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@MikeTriplett: That depends on how big of an impact you're looking for.
The Dallas Cowboys do plan to "take the reins off" Christine Michael this week, as running-backs coach Gary Brown put it. But Cowboys reporter Todd Archer cautioned that people need to "tap the brakes a little bit" when it comes to lofty expectations.
"The Cowboys have said he will be in the mix more. But all he needs to do to be involved 'more' is get two carries in a game," Archer said of Michael, who has a total of two carries for five yards since being traded from the Seattle Seahawks last month.
"While I certainly believe he will get more than that, Joseph Randle will continue as the lead ball carrier," said Archer, who pointed to this quote from Dallas offensive coordinator Scott Linehan:
"[Randle] is certainly going to take a good bulk of our reps," Linehan said. "Start the game or not, we have great expectations for Joe to be there. But I wouldn't anticipate there to be big, huge changes for us at this point at the running back position."
So if you took a flier on Michael, this is a positive step in the right direction. And if he takes advantage, it could lead to a bigger role. But don't expect too much right away.
@MikeTriplett: I chose this question because these guys are about as close as it gets, and they're both right on that border between a WR2 and flex play. Jacksonville Jaguars receiver Allen Hurns is averaging 11 fantasy points per game this year, while New York Jets receiver Eric Decker is averaging 10.75, according to ESPN's scoring.
They have both scored exactly one touchdown in each of their past four games. And the ESPN fantasy analysts have Decker ranked 19th among receivers this week, with Hurns at No. 21.
I would lean slightly toward Hurns for a couple of reasons. He has two games of 116 receiving yards in the past three weeks, which suggests a little more upside. And Jaguars reporter Mike DiRocco offered some evidence that Hurns' development into Jacksonville's No. 2 receiver role is no fluke.
"The most important thing about Hurns is his consistency with his work ethic, route-running and production," DiRocco said. "In addition, QB Blake Bortles trusts him, especially on third down. Of Hurns' 460 yards receiving this season, 200 have come on third down. That's 43.5 percent and that ranks fourth in the league among receivers. Hurns also has caught 10 touchdown passes in 22 career games, and he has caught at least one pass in every game he has played."
Decker is no slouch, though, and Jets reporter Rich Cimini said he wouldn't be a bad No. 3 fantasy receiver this week. He's facing the New England Patriots, who are thin at cornerback. Cimini said he expects New England to roll coverage to Brandon Marshall, while the Jets will try to match Decker against a No. 3 corner in the slot.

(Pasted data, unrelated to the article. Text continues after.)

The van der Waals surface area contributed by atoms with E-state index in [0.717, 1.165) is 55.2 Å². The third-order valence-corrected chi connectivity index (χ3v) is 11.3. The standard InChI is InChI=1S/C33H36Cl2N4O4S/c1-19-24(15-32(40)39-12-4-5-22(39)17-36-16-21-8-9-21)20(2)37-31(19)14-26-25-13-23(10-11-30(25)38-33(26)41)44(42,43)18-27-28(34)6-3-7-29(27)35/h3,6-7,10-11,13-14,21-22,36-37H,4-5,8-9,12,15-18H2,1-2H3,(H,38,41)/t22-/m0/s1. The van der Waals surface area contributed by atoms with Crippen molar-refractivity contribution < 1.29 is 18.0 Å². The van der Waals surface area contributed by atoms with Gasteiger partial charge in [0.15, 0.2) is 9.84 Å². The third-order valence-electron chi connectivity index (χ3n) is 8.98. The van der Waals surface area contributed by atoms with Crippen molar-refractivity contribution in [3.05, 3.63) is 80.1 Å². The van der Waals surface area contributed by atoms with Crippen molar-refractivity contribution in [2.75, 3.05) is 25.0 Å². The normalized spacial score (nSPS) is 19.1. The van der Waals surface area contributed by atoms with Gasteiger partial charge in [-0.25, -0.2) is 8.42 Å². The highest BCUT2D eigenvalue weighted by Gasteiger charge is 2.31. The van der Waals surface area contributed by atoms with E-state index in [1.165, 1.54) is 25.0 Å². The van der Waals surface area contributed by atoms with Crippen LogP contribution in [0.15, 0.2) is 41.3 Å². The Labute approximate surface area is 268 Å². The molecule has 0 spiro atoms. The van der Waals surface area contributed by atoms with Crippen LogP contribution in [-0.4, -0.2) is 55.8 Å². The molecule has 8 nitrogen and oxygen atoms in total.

"I think there's a 50 percent chance he scores one touchdown," Cimini said of Decker. "But I don't see multiple TDs or 100-plus yards."
@MikeTriplett: I'll field this one myself since I cover the New Orleans Saints. I readily admit that I already underestimated Willie Snead this summer, so you can take my advice with a grain of salt. An undrafted receiver out of Ball State in 2014, Snead got cut by the Cleveland Browns and was released from the Carolina Panthers' practice squad last year before winding up in New Orleans. Now, he's on pace to lead the Saints with 1,163 receiving yards.
I'm still not ready to label Snead as the Saints' top receiver option, though. That's still Brandin Cooks. The problem with Cooks, however, is that he draws the most attention from opposing defenses every week. For example, I expect a heavy dose of the Indianapolis Colts' top cornerback Vontae Davis on Cooks this week.
The Saints spread the ball around quite a bit, which makes it hard to expect consistency from anyone. But Snead has emerged as their No. 2 target this season, even ahead of veteran Marques Colston.
Snead and Cooks are tied for the team lead with 25 catches apiece since Week 2. And Snead has especially been a go-to guy on third downs, where he leads the Saints with 12 receptions, 166 yards and 10 first downs.
Clearly, Snead has earned the trust of quarterback Drew Brees and coach Sean Payton, despite the fact that he doesn't have standout size or speed at 5-foot-11, 195 pounds. He's just a reliable, smart, sure-handed, crisp route-runner. He's very reminiscent of former Saints standout Lance Moore, who also emerged as an undrafted receiver to become one of New Orleans' all-time receiving leaders.